A common goal for immigration lawyers is to help clients avoid deportation. In this case the client, who has been in Canada for almost a decade as an international student, graduated and had a child there, attempted to navigate the PR process but failed. She was found to be non-compliant and after her first marriage broke down, she started a common law relationship with a failed refugee claimant. The couple filed an H&C, but it was refused. They sought a JR at the Federal Court and the DoJ consented, but CBSA nevertheless geared up for removal. The couple filed another JR and requested a deferral of removal. The Removals Officer refused to grant the deferral request. The only option was to seek an Emergency Stay Application, which was granted. The H&C JR will now be considered, but the author predicts more removals due to a spike in enforcement.
One important goal that all immigration lawyers share is to help their clients avoid deportation. Deportation however is one outcome (among others) contemplated in the IRPA/IRPR.
My client entered Canada almost a decade ago. She came as an international student, graduated (had a child here) and obtained a Post Graduate Work Permit. She attempted to navigate the PR process but failed. She was found to be in non-compliance (she didn’t leave after the expiry of her status, seeking instead status from within Canada). After the breakdown of her first marriage, she started a common law relationship with a failed refugee claimant. A “H&C” was filed for both; the couple had a child together.
Along the way, a PRRA was initiated (and like most PRRAs, rejected).
The H&C was refused on spurious grounds. JR was sought at the Federal Court. The Department of Justice (DoJ) graciously consented. During this time, she was meeting CBSA regularly and CBSA was coordinating removal plans. CBSA decided not to remove given the consent from the DoJ.
Lo and behold -unlike other returns from Federal Court which take months or even years to re-determine, another Officer refused the H&C for the 2nd time within 2 months. CBSA geared up again for removal.
We filed another JR. Contacted DoJ for another consent. Apparently their client was intransigent. The record was perfected at the end of July. Flights were booked that same month. A deferral request was submitted beseeching the CBSA Officer to defer removal until her common law partner received his passport/travel document so that the family could go together. The deferral request included literature and studies as to the effect of forcible separation of children from a caregiver.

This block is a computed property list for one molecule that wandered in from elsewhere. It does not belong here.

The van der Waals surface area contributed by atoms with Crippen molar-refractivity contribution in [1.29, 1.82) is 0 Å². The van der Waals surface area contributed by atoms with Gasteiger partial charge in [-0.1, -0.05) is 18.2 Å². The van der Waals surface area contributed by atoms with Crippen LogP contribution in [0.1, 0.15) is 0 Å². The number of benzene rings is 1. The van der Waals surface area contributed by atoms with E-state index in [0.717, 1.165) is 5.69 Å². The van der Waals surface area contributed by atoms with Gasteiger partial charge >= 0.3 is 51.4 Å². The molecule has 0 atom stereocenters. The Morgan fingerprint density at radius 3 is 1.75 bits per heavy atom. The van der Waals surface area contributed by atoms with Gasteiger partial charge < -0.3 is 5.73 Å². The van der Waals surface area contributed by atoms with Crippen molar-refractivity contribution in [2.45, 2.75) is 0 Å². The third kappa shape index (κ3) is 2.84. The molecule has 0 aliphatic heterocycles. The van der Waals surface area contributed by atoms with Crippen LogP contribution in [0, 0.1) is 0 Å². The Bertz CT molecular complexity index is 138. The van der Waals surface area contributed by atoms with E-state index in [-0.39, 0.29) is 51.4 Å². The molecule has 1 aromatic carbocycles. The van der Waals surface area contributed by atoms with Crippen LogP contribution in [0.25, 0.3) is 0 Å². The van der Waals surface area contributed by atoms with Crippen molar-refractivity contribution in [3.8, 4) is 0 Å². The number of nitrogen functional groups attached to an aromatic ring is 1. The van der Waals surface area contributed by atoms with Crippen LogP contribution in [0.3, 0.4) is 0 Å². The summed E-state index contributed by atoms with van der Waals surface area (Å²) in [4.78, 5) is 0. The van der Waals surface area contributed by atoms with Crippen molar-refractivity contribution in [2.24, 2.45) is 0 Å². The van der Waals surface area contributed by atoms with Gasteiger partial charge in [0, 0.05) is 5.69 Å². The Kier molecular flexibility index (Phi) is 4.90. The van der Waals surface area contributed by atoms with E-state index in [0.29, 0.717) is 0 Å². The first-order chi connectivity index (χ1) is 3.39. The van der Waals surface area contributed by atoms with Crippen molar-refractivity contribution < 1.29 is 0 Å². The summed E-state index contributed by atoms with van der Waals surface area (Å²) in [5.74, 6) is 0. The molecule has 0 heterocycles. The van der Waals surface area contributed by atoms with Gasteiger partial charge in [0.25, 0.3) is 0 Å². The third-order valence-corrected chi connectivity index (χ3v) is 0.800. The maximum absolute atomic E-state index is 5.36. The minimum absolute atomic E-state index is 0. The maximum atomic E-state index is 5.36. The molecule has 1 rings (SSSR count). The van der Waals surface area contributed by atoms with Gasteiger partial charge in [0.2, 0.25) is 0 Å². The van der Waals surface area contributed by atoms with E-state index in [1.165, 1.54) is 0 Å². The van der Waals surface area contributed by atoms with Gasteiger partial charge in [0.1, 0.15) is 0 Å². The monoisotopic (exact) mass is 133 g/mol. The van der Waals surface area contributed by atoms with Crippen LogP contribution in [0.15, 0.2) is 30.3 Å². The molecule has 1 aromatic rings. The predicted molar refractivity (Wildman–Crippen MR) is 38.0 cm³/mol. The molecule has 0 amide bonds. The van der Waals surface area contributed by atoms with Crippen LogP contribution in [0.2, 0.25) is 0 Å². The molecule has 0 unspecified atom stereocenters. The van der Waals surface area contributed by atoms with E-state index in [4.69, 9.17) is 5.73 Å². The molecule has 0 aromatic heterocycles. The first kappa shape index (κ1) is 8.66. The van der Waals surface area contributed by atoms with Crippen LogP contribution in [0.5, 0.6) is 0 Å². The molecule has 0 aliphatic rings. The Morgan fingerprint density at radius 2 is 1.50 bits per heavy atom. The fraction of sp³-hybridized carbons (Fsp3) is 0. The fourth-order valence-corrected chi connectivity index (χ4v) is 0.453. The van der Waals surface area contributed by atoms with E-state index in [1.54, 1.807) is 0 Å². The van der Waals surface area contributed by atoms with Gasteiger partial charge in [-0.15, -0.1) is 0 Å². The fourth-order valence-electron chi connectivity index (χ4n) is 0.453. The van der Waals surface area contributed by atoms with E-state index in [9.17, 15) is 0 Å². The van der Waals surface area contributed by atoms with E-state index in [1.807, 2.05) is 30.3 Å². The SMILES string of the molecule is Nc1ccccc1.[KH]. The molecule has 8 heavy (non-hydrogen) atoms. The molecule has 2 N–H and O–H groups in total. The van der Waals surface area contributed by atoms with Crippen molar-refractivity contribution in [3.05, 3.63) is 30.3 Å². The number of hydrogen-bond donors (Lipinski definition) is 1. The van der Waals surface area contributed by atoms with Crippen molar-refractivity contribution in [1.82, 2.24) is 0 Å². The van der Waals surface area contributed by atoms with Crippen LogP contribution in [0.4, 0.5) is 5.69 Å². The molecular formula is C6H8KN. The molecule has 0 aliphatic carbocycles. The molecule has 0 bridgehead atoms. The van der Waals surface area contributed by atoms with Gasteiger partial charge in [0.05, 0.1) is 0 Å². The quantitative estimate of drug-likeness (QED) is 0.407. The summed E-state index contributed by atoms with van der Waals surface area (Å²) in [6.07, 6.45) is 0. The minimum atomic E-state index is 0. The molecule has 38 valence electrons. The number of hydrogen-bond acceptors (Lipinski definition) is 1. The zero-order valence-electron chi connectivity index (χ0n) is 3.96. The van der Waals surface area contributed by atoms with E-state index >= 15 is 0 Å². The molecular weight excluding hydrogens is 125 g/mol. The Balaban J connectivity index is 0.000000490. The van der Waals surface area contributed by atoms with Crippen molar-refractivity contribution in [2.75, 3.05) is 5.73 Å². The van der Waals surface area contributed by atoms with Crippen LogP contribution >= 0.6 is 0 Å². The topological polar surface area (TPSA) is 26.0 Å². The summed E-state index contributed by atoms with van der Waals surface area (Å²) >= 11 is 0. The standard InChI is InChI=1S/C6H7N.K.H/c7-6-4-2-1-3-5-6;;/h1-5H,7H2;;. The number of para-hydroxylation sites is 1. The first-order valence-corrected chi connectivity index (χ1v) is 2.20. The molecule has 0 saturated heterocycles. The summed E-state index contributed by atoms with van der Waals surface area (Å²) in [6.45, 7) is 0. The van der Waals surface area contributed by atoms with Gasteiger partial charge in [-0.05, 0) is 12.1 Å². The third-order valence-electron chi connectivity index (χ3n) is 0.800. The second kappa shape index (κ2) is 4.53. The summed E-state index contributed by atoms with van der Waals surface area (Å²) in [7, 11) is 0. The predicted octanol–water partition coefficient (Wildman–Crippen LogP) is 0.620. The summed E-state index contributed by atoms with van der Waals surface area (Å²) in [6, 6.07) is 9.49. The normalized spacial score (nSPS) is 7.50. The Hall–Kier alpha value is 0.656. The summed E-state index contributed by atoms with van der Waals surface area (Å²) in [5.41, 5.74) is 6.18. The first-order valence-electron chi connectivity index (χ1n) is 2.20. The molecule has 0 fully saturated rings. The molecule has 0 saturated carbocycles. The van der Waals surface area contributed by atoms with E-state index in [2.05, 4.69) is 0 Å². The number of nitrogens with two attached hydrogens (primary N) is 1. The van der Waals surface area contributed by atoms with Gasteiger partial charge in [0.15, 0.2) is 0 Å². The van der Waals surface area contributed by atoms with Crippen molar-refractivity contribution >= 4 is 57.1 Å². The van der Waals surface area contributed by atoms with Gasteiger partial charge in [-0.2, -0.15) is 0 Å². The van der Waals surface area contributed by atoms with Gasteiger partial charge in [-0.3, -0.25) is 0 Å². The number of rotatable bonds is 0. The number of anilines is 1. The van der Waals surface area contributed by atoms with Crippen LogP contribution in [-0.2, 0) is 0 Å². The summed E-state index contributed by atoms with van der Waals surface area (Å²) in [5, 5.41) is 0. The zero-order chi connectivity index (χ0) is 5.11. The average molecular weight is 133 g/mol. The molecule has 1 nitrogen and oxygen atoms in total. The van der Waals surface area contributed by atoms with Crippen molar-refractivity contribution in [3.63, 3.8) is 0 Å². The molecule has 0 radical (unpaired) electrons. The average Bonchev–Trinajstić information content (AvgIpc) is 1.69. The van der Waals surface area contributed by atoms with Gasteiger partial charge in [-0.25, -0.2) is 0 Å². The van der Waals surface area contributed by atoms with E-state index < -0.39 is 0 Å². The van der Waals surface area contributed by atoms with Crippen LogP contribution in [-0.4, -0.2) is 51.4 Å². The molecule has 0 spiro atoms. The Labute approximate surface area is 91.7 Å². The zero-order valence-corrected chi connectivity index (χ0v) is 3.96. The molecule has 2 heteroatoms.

The deferral request was refused. CBSA pointed out that it was the first they heard of the family returning together (a bit of a non sequitur) and that they didn’t know but it was their experience that the Indian authorities are very reluctant to issue travel documents to failed refugee claimants (thus raising the possibility of indefinite family separation) and that my client’s passport was itself expiring in a few months. Clearly, the deferral was asking for more than a temporary reprieve (in all honesty, that’s true).
Once the deferral is refused the only option is to seek an Emergency Stay Application. These are done on extremely short notice and always occasions stress. A Motion needs to be served and filed. There has to be an underlying ALJR or other underlying litigation (typically a JR of a PRRA refusal). The DoJ office is in Edmonton so we typically fax these motions. The Motion then needs to be filed at the Court along with a Rule 35 letter. The Motion is typically heard via video conference.
The deferral was filed on a Thursday, refused the next day. The Motion for a Stay was served/filed on the following Tuesday (Monday was a holiday).It was heard on Wednesday (the DoJ was granted exemption from filing a response and opposed it viva voce). The flight was the next day, in the morning. Luckily the stay was granted on Wednesday afternoon.
There should now be enough time for the H&C JR to be considered. Given that my clients passport is also expiring soon there may just be enough time for a positive decision to result.
My guess is that we will be seeing more removals. There has been a spike in refugee claims which means a spike in enforcement. The H&C and PRRA bars of 12 months continue to exist. Those individuals with valid passports are low hanging fruit and the Sauron-eye of CBSA will fall on them first.